1994: The Zapatista uprising
“¡Ya Basta!” (“Enough is Enough!”) declared the EZLN (Zapatista National Liberation Army — named after the Mexican revolutionary Emiliano Zapata), as they burst to international attention on New Years day 1994.
The rebellion started in San Cristobal de las Casas, Chiapas, Mexico in the tradition of all peasant armies: ransacking town halls and burning land deeds! Destroying 10 government offices, freeing 179 prisoners, then attacking an army garrison, and in one town shooting down an army helicopter, and torching the town hall before quietly slipping back into the jungle. The timing for the international “audience” was crucial, coinciding with the controversial introduction of the North American Free Trade Agreement.
It didn’t take long for the state to respond, on January 4th ten towns near San Cristobal were bombed, 400 people died. On the 5th tanks arrived in the area along with more troops, yet more died. The government began to distribute black propaganda, and prevent human rights organisations entering Chiapas. The EZLN then withdrew to the jungle, and a tense ceasefire began on January 12th. Since then the Mexican army has been using a tactic of low intensity warfare (killing and displacing civilians), which continues to this day.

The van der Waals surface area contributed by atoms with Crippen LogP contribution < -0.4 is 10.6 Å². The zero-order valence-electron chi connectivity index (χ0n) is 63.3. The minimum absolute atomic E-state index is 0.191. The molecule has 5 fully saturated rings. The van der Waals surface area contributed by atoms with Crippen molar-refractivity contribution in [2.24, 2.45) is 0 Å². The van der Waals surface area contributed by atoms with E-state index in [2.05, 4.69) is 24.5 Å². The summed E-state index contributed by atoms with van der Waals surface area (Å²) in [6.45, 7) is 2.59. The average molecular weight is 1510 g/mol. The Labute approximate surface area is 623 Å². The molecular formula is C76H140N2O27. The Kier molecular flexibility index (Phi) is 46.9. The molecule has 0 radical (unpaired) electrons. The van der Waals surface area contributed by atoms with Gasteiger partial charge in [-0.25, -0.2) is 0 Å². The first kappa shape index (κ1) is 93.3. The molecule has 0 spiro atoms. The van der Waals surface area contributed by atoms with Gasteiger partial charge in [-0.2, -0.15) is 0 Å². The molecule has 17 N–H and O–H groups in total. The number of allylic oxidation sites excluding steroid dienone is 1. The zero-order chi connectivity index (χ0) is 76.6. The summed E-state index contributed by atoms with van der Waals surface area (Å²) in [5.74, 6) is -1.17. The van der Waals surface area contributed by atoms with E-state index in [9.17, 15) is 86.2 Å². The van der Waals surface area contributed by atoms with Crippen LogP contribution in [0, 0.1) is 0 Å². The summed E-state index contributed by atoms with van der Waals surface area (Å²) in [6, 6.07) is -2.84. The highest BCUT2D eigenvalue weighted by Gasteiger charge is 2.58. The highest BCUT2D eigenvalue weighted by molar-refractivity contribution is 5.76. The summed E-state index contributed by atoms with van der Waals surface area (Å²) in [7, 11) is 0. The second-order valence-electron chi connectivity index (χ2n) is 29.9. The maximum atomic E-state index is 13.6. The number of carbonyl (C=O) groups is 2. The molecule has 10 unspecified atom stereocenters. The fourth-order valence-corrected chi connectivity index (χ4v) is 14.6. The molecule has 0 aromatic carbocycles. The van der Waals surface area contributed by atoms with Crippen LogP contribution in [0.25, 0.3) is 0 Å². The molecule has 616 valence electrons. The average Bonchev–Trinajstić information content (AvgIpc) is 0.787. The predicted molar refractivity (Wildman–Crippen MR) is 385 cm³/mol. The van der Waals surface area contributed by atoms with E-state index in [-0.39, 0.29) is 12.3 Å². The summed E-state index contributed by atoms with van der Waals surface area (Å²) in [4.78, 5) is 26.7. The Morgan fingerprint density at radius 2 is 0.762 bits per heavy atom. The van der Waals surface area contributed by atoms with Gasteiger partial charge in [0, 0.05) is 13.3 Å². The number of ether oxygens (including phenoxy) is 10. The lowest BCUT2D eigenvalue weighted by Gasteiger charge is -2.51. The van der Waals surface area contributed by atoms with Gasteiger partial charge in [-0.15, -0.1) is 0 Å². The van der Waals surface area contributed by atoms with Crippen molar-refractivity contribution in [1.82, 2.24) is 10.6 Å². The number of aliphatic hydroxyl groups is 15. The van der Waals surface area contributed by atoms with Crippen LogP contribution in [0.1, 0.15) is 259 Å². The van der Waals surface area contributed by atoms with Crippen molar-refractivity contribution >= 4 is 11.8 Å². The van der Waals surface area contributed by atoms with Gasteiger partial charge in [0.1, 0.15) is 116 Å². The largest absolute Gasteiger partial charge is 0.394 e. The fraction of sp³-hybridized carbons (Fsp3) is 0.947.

The Zapatistas have organised international “encuentros” attracting thousands of people from around the world which have been influential on the global anti-capitalist movement.
The Zapatista uprising has allowed over 1,100 communities in Chiapas of 300–400 people to organise federally into 32 autonomous municipalities where power lies at the base. Local decisions are taken at a local level and important decisions are made at a wider regional or municipal level, discussions continuing until something like consensus is reached. In these areas the people have much more control over their lives than before and women can play a much bigger role than traditional society allowed.
On the negative side the EZLN is hierarchically organised with officers of different ranks and high profile leaders. Their stated aim is a programme offering little more than liberal capitalism and it’s even backed up by appeals to the Mexican constitution.
Nevertheless, the struggle of the peasants in Chiapas has been inspirational to many people around the world and we send our solidarity to all those struggling for freedom and equality in Chiapas.